Month: July 2007

Total 22 Posts

How To Present Well: Find the Through-Line

I wish it went without saying but I need to say it: you should love your presentation topic like a child. The thought of it should fill you with purpose and set a grin to your face which others around you will find annoying.

Expect your audience to have exactly 20% your enthusiasm. Thus, if your enthusiasm level is only at 70% throughout your presentation, the best you can expect of your audience is 14% enthusiasm. 14%! That’s science, people, don’t try to argue me on this. If you aren’t feeling it, please don’t inflict your tepid emotional state on the rest of us.


Todd asks a good question.

Re that super slick commercial I posted the other day:

Todd: Do they need to see a video to understand it even better than they already do?

The answer is no. Definitely not. This isn’t a better way to teach personification, just different.

Todd then takes his line of inquiry to the next available stop.

Todd: what’s the pay off for having shown it?

“Different” is, in a serious way, its own payoff.

Personification may be an easy concept to teach through any number of traditional routes. But asking the question “do they need to see a video?” oftentimes means ignoring the question “do they want to see a video?” And I realize that both of our students want to cancel class and throw dice, but this isn’t that argument.

It’s just really really important for our students to see us in different dimensions than just “English teacher” and “math teacher.” It’s important for us to surprise them constantly. It’s important to me that my students don’t know what cool thing I might show off next period. It’s important to me that they see me enthusiastic about t.v. and commercials and whatever else besides math. It makes me accessible and, at the same time, very mysterious.

Even though that video is merely “different,” not better, the fact that you’re showing a t.v. commercial in class (!) in order to teach English will make your kids cock their heads and think for a second that maybe they don’t have you pinned down. The ambiguity in which I cloak myself by showing any relevant commercial or short film I come across (and a lot of irrelevant ones during the class break), again, in a very serious way, brings in kids who would otherwise take a second lunch period. That mystique, in a way that is completely pedagogically unjustified, makes me a better teacher.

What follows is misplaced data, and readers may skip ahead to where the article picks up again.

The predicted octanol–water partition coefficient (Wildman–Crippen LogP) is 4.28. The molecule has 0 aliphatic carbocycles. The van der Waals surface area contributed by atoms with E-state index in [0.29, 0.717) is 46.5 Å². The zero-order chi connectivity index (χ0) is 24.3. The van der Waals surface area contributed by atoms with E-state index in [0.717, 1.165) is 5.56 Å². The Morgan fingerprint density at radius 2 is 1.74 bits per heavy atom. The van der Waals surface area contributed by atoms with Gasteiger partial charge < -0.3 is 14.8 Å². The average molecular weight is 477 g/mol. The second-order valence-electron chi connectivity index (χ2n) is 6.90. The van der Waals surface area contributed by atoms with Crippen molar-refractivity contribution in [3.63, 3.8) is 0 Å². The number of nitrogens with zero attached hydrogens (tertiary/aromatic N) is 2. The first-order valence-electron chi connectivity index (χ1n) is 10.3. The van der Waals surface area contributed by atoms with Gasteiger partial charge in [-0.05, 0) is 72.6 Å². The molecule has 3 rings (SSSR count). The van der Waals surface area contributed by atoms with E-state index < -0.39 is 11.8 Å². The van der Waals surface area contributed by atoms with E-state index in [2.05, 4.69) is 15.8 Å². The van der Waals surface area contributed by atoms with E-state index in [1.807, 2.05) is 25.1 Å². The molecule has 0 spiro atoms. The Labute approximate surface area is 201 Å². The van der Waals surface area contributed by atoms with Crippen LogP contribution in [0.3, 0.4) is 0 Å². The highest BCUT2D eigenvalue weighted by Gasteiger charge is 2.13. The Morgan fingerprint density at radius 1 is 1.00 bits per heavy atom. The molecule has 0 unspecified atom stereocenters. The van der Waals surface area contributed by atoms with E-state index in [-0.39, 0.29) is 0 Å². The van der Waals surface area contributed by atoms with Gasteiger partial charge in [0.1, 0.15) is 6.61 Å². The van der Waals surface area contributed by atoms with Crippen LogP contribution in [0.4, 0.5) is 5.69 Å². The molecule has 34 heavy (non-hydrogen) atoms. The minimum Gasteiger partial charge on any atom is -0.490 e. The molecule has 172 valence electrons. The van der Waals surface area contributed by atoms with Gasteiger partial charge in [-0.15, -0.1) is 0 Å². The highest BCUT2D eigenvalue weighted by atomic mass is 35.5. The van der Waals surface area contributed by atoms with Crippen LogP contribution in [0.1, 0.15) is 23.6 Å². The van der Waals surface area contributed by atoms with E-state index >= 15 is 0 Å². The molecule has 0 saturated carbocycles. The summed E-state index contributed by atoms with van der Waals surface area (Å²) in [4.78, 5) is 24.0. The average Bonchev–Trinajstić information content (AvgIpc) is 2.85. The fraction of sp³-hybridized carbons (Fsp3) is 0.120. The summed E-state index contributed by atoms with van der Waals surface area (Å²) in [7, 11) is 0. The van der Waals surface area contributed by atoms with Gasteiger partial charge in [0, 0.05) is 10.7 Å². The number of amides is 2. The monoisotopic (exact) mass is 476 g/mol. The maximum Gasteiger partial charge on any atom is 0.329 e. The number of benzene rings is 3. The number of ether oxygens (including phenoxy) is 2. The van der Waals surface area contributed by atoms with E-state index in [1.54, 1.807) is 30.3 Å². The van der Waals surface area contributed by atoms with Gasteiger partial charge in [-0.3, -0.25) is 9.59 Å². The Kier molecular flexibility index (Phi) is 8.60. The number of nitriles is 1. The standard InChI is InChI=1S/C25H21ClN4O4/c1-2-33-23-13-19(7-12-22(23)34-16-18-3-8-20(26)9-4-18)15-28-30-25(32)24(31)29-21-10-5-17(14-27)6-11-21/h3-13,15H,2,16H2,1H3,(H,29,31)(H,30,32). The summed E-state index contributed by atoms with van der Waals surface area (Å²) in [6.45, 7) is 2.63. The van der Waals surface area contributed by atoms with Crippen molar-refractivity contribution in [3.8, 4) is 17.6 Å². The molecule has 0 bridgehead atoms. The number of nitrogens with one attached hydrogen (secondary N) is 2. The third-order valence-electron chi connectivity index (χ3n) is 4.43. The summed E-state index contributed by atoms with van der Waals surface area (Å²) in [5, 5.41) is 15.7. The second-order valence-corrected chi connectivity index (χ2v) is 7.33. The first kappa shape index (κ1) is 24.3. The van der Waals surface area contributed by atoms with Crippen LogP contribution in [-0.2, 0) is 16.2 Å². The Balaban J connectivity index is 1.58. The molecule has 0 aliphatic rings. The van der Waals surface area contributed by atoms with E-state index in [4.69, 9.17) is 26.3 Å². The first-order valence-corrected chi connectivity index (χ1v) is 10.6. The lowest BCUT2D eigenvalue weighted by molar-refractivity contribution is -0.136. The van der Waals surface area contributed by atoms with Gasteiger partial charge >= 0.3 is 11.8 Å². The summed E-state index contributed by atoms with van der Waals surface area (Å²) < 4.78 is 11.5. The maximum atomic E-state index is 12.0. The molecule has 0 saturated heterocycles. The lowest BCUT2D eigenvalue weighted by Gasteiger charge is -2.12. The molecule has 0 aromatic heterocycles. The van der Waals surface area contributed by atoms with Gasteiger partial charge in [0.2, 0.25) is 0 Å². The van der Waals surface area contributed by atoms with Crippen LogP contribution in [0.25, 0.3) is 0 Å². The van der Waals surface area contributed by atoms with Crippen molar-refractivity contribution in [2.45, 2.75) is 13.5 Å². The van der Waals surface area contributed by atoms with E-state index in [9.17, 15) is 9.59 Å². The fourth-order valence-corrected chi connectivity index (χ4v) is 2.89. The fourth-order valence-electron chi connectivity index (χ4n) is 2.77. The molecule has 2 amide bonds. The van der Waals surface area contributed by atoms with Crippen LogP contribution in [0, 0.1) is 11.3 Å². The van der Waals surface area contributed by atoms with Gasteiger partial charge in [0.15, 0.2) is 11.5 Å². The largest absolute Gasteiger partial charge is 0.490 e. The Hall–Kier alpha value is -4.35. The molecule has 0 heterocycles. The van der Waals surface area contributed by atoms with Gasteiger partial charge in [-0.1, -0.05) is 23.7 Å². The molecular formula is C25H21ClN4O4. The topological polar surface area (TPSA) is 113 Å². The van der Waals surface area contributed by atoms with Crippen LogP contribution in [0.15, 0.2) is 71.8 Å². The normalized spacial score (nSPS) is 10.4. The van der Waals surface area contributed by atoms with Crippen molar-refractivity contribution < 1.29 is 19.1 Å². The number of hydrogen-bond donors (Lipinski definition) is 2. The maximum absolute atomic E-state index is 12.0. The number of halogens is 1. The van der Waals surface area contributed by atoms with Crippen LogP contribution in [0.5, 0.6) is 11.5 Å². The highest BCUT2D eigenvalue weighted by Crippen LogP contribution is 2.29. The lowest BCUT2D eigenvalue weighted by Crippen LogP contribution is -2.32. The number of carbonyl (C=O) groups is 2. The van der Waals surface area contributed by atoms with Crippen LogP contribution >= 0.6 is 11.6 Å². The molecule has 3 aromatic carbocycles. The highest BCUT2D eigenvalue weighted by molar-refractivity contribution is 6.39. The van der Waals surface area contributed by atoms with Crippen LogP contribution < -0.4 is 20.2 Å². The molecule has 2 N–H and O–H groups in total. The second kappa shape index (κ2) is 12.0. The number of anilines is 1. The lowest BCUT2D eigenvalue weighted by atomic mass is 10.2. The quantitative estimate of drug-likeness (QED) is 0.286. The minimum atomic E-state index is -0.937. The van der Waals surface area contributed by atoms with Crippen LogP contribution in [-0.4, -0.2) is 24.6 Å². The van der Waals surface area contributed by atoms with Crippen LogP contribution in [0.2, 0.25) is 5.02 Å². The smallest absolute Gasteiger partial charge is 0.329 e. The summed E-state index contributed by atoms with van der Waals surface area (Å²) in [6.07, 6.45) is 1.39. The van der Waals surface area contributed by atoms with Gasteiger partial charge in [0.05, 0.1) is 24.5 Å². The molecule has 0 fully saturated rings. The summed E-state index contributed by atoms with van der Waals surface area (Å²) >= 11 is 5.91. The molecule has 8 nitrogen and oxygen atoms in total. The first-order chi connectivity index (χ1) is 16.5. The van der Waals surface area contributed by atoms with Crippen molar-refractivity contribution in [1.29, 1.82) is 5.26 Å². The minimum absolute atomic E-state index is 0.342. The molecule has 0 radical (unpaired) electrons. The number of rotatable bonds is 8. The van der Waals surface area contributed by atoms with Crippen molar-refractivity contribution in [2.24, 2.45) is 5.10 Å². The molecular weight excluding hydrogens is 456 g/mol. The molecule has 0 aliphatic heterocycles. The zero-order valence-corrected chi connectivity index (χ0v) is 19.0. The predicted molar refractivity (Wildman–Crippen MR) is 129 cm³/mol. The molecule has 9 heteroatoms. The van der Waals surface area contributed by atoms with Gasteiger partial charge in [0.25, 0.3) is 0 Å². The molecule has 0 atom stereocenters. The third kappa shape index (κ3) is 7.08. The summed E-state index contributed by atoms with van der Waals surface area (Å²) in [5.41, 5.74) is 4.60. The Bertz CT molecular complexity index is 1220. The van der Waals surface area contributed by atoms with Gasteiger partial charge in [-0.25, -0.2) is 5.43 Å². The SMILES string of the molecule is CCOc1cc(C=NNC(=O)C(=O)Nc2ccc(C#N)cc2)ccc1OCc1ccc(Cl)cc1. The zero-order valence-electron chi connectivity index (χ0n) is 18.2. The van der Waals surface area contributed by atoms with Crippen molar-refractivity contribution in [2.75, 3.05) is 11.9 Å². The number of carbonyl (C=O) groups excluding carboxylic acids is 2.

How To Present Well: Introduction

The self-aggrandizing title embarrasses me a little, but to the extent that it’s culturally acceptable to acknowledge our strengths alongside our weaknesses this is mine: I know how to present well. I’m learning lots. Constantly. Almost always by example. Better presentations than mine make my presentations better. This is an appropriate occasion to share what I’ve learned.

See, this has been a depressing summer so far and until recently, I was sure it was gonna end that way. I invested sixty- and seventy-hour weeks this last school year into my identity as Dan Meyer, Teacher. About the second week of pretending to be Dan Meyer, Video Editor, I became, in a very real sense, depressed. I felt flat, mopey, humorless. I wore out the snooze button.

But then somewhere in June I was given an hour to present anything to a group of pre-service math teachers in San Jose, CA. My life has been the second half of a Zoloft commercial since. I’ve invested a lot of time into this presentation not because it demanded it but because every minute I spent hacking away at it, I felt reconnected to the best part of my professional life.

This blog wasn’t around for the construction of my last presentation (everything before January was back-dated) so it seemed appropriate to blog the process of this one.

It’s called “Kicking out the Cliché.” I present it July 19th. It’ll be my best presentation to date. In six (more) daily installments, here’s why.

Bizarro Blog: [title redacted]

These digressions are becoming easier, more frequent. They induce less guilt than before. I feel decreasingly less like apologizing also because I find this stuff to be increasingly classroom vital.

If I taught any sort of English class, just for instance, I’d open my unit on [literary device redacted] with this commercial, one which kind of cut me off at the knees this evening by depicting a thoroughly unique existential crisis and by rendering [literary device again] perfectly, without breaking a sweat.

Which literary device am I thinking of? Which haven’t I thought of? Are you thinking what I’m thinking?


  1. The Complaint Factor. Jan Borelli finds teaching in an in-flight magazine.
  2. Everything Is Everything. Find teaching in your home.

The Audit II Follow-Up

My intention was to drop that self-audit on Saturday and then catch comments on Monday ’cause the blogsphere is supposed to hibernate over the weekend. Then I filmed an Indian wedding all of Saturday (crazy-fun. one of the coolest weddings I’ve shot.) came home at 23h00 and crashed, totally missing all the commentary you guys threw back and forth.

Including, but not limited to: